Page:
In today’s world of gaming, we’ve seen more than enough games start out with troubled launches, games filled with bugs, and lootbox ridden games with DLC being used as a way to get extra money out of players. Ultimate has none of that. There’s a staggering amount of content in Ultimate, and in a world where many games don’t seem like they deserve their price tag, $60 seems perfectly reasonable for this one. The largest roster ever, 100+ stages, hundreds and hundreds of songs, more single-player content than ever and loads of new options and gameplay tweaks all come together to make Ultimate worthy of its name. Sakurai has said more than once over the years that another Smash Bros. game may not happen, and while it’s absolutely possible he may yet again bring us a 6th iteration some years from now whenever the Switch’s successor comes out, it does feel like Ultimate may be his last time for real. He’s brought back every character that’s ever been in the series plus added more, and will continue to add more with DLC, plus added characters widely asked for by the community in Ridley, King K. Rool, and Isabelle. We even got Echo Fighters as an excuse for including characters that are basically clones of others. There’s so much in this game despite it releasing less than 3 years after Smash for Wii U’s DLC finished. Sure, not everyone’s most wanted character is in (RIP to Waluigi and Banjo and Kazooie) but there’s so much to be loved about this game that it’s hard to believe anyone can look at it and be disappointed.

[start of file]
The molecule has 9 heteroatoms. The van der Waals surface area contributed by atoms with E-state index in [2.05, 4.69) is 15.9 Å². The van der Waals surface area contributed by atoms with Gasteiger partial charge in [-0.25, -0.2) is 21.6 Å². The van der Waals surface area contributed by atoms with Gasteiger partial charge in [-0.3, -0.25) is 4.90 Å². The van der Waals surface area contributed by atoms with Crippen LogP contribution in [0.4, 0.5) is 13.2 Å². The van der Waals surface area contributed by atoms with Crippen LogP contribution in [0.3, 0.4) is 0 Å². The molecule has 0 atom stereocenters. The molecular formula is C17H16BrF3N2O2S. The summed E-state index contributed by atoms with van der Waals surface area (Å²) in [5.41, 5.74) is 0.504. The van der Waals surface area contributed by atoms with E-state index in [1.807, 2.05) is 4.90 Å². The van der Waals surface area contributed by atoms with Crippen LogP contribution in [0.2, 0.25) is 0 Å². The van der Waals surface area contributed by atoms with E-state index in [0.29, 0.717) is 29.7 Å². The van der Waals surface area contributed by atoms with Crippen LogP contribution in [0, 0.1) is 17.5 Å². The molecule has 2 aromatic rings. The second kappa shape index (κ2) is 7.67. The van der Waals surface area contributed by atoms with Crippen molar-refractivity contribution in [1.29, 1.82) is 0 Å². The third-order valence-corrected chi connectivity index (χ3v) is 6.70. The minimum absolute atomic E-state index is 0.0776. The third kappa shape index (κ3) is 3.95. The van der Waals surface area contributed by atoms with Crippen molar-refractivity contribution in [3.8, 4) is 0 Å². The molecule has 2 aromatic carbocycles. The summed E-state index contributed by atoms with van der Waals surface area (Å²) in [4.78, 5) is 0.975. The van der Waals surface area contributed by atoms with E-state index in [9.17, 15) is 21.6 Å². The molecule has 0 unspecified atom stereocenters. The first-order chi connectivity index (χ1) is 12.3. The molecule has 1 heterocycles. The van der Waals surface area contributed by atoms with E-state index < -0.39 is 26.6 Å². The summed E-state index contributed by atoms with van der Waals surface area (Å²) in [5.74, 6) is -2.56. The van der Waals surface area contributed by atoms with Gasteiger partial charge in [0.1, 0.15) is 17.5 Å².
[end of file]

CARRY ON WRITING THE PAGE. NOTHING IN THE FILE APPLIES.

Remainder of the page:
If this really is the last time we get a Smash game or, more likely, the last time Sakurai makes one, I want to take this chance to publicly thank Sakurai and everyone else at Nintendo who worked on all of the Smash Bros. games throughout the years. This franchise has given me so many fun and good memories over the years and I know I am far from the only one who feels this way. Smash Bros. has always had the ability to bring people together in a way few games can and that’s something that I truly hope Sakurai and the Smash Bros. team can look back at and be proud of.

Thank you.

And now, I’m going to eagerly count down the hours until I can go pick up Ultimate from Best Buy so I can feel like a kid again.